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Reviewed: Bedsit Disco Queen by Tracey Thorn

Backing into the spotlight.

Bedsit Disco Queen: How I Grew Up and Tried to Be a Pop Star
Tracey Thorn
Virago, 384pp, £13.99

It’s no surprise that Bedsit Disco Queen is an immensely likeable book. Everything but the Girl are (were?) an immensely likeable band and Tracey Thorn is an immensely likeable person – at least, she comes across that way in her songwriting, singing, interviews and, now, her autobiography. Caitlin Moran calls her “the Alan Bennett of pop memoirists” and the writer and the musician do have a great deal in common. Like Bennett, Thorn is observant, funny, modest and dry. Both have a profound sense of pop; they have each mastered their chosen form’s versions of catchy. Most of all, they share a particularly English conflict between propriety and fame.

No one has ever been more skilled than Bennett at backing into the spotlight. “Who? Me? Sorry, it’s very bright . . . Here? Oh, dear. Well, yes, I suppose now that I do have your attention, I’d better at least try to entertain you.” And then he does, in a way that has been scrupulously framed: I am here because of the audience’s desire for a performance, not my own desire to perform.

No performer is more beloved by the English than the reluctant and impromptu performer. The whole of Bedsit Disco Queen could be read as a sequence of “Who? Me?” moments. When Thorn auditions for the position of singer in her first band, she does so from inside a wardrobe. Hindsight has brought her a sophisticated understanding of what this might have been about:

Why was I so ambivalent about the very concept of attention, both wanting and not wanting it? Making music is never just about making music. It’s about being heard, fighting for your personal vision . . . But while I wanted all this, I seemed to want it in an invisible kind of way. I wanted to be heard without having to be heard . . .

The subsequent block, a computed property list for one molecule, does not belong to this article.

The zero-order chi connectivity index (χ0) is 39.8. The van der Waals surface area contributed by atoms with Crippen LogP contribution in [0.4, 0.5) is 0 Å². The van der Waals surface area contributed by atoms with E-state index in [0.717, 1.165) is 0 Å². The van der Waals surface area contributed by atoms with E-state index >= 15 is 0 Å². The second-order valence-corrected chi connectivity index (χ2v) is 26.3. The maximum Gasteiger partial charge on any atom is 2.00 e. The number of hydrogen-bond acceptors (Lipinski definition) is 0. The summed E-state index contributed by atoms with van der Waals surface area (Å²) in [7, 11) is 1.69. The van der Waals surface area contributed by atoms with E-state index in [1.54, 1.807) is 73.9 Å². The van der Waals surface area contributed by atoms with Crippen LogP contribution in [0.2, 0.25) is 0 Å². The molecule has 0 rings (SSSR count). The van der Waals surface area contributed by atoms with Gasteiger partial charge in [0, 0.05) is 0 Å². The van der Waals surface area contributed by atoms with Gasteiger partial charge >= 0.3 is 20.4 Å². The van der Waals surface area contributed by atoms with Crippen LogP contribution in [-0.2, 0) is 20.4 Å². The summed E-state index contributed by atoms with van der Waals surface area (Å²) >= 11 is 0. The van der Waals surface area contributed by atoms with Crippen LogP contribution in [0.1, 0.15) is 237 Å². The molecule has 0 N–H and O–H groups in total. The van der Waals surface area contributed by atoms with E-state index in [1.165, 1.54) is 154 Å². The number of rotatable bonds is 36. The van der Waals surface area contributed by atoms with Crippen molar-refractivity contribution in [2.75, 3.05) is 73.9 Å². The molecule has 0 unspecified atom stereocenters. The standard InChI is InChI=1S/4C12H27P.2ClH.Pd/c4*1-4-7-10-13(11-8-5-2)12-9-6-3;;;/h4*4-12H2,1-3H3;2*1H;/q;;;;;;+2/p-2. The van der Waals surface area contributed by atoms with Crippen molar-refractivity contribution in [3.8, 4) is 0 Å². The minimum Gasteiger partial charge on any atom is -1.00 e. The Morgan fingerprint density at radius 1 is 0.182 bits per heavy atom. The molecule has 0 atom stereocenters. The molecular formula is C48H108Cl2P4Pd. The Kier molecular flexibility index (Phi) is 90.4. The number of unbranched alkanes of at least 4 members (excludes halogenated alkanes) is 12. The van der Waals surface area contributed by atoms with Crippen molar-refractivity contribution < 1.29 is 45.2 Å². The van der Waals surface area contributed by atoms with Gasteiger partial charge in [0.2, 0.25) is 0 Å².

Bedsit Disco Queen is written in such an understated manner that it often seems to be saying less than it is. But passionate points are always being made, often as asides, sometimes in carefully familiar language. Why, after all, is there any need for “fighting for your personal vision” when what you’re producing is “the utterly fey . . . wimp-pop” of the Marine Girls, the “a little bit indie, a little bit bossa nova” sounds of Everything but the Girl or the “stoned snail” “BOOF CLACK diddle-iddle-ick . . . (pause)” of the backing track to Massive Attack’s “Protection”? (All the bits in quotes here are Thorn’s descriptions.)

The answer needs to be put together from inferences scattered throughout the book. On EBTG’s first appearance at Glastonbury, Thorn writes, “For my generation, [festivals] have held none of the allure they do now, in my mind being forever associated with hippies, boring old farts, long hair, mud, prog rock and guitar solos – everything I hated and was bent on destroying.” Destroying? A few pages earlier, Thorn quotes a long review from the Village Voice of Todd Terry’s remix of “Missing” – a song that blithely meandered to number two in the US charts, making Thorn and Ben Watt proper famous: “The Remix EP proves that behind tonal modesty can lay stuff so devastating that it could level forces of distorted guitars.” Just to make it clear that this is a manifesto she could sign, Thorn immediately says, “I wish I’d said that.”